The Better Business Bureau said people reported losing $ 730,000 to moving scams in 2021. It’s a 216% increase in monetary losses compared to 2020.
BOISE, Idaho – With the month of May known as one of the busiest moving seasons of the year, it is celebrated as National Moving Month. To help keep people and their finances safe, the Better Business Bureau (BBB) is warning people of rising moving scams.
BBB Communications Manager Rebecca Barr said nearly 1,100 complaints were filed with the BBB against companies moving around the US in 2021. Barr added people reported more than $ 730,000 lost to moving scams to BBB Scam Tracker. It’s a 216% increase in monetary losses compared to 2020.
Stefanie Salem of Boise is one of those who got in contact with the BBB to share what she calls, “a moving nightmare.”
“It’s changed my outlook on moving companies,” Salem said. “I mean, I always see the best in people but the moving company definitely knew what they were doing.”
Salem said the pandemic changed her whole life. She started working from home and thought she could do that from anywhere. That’s when she and her family moved from Orange County, Calif., To Boise in March 2021.
However, the road to get to Idaho was not easy.
Salem said she moved dozens of times in her life, but this was the first time she moved out of state. She hired a moving broker, another thing she had never done before, who helped arrange the transportation of her belongings.
“The guy that I spoke with was like a nice grandpa and sounded like the most trustworthy guy ever,” Salem said.
That was her first mistake.
“Everything he told me was a lie,” Salem said.
She said the moving company, who had never had any communication with before moving day, showed up late and brought a truck that was too small.
“I had to be out of my house [that day]”Salem said.” I had to give away my couch, my dining room table, like my new swivel chair, all this stuff that wouldn’t fit in the truck to my neighbors. “
Salem was told the movers would help pack all of her stuff and bring all the boxes to help move. She said they didn’t bring enough boxes and they had to go buy more – something Salem said she had to pay for.
The price to move only continued to add up that day. Salem said the movers also changed the price they originally agreed on, which was $ 5,000, to $ 11,500 because of how much stuff she had.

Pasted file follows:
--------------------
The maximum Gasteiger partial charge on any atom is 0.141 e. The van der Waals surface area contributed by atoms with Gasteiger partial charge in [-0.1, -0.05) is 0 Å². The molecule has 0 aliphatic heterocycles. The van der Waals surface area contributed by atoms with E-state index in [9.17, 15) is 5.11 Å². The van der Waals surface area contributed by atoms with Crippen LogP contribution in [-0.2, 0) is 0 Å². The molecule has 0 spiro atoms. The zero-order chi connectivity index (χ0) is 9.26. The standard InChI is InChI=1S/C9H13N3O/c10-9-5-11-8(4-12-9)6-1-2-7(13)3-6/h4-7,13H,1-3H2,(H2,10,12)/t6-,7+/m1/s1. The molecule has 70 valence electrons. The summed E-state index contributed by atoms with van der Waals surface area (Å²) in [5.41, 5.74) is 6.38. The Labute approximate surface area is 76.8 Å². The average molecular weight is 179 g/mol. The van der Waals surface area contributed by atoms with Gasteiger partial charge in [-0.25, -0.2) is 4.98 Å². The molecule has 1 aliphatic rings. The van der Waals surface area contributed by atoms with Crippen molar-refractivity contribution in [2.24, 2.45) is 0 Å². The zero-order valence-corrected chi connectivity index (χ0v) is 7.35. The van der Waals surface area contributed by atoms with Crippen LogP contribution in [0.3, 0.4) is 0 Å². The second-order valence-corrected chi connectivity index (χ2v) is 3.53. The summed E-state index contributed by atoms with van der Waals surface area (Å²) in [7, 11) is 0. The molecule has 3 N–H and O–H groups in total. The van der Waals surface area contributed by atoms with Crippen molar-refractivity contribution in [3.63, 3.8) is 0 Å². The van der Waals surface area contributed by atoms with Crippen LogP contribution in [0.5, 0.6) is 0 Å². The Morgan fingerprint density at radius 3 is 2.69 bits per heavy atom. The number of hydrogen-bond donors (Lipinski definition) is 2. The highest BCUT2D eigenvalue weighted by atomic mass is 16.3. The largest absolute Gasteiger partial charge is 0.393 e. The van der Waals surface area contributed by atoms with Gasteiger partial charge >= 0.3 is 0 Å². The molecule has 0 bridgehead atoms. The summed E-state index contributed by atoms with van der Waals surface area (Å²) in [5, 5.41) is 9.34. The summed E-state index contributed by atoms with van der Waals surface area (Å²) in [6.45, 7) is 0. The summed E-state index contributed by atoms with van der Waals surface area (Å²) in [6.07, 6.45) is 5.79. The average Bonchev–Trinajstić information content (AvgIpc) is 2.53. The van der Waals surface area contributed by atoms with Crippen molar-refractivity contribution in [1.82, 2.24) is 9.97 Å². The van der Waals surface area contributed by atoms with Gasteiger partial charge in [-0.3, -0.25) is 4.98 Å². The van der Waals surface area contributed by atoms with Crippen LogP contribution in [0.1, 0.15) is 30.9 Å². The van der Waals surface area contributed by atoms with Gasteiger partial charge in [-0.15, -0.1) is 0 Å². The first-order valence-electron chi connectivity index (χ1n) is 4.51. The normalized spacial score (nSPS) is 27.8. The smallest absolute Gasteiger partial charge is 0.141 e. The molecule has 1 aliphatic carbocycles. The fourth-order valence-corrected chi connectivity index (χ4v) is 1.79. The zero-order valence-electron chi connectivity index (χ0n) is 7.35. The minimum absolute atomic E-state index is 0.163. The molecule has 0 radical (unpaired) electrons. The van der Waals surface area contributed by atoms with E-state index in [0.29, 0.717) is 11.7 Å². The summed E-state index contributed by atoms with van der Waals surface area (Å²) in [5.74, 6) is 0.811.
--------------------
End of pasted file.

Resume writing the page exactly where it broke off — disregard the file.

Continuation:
“They more than doubled the price,” Salem said.
Her nightmare moving story didn’t end there. After telling Salem her stuff would be in Boise in five days, the movers ended up holding onto her belongings for 30 days. They told her it was because they were waiting for more trucks to head in the Boise direction.
“That part was very disheartening because no one could even tell me where my stuff was,” Salem said.
Finally getting her stuff back, she opened the boxes and saw furniture, artwork and other items were broken. Salem then found out her items weren’t fully insured like she was originally told. It was only insured 60 cents a pound.
“It was a nightmare. It was a total nightmare from A to Z,” Salem said.
She said she should have read the fine print on the contract and met and talked to the movers before.
“The only reason I’m bringing this up again is to help somebody who’s doing the same thing because it’s really something preventable,” Salem said.
Barr said Salem’s story sounds like both bad business and a scam.
“The best thing you can do is do your research beforehand and make sure you’re dealing with a reputable company moving company or broker and start from there get a quote in,” Barr said.
Barr said the BBB has several things to look out for when searching for, or working with a moving company. They said there are red flags, like if the company does not have accessible contact information or have proper policies to protect a consumer’s belongings. They also suggest being wary of any strange requests like a large down payment or a full refund upfront.
“If an individual’s possessions are being held hostage for additional payment that was not agreed upon when the contract was signed, contact the BBB or local law enforcement for help,” the BBB said in a news release.
Barr said people looking to move also should not be afraid to ask questions and get everything in writing. She added people want to make they carefully read the terms and conditions of the contract, the limits of liability and the disclaimers.
For a list of BBB accredited moving companies in the Treasure Valley, click HERE.
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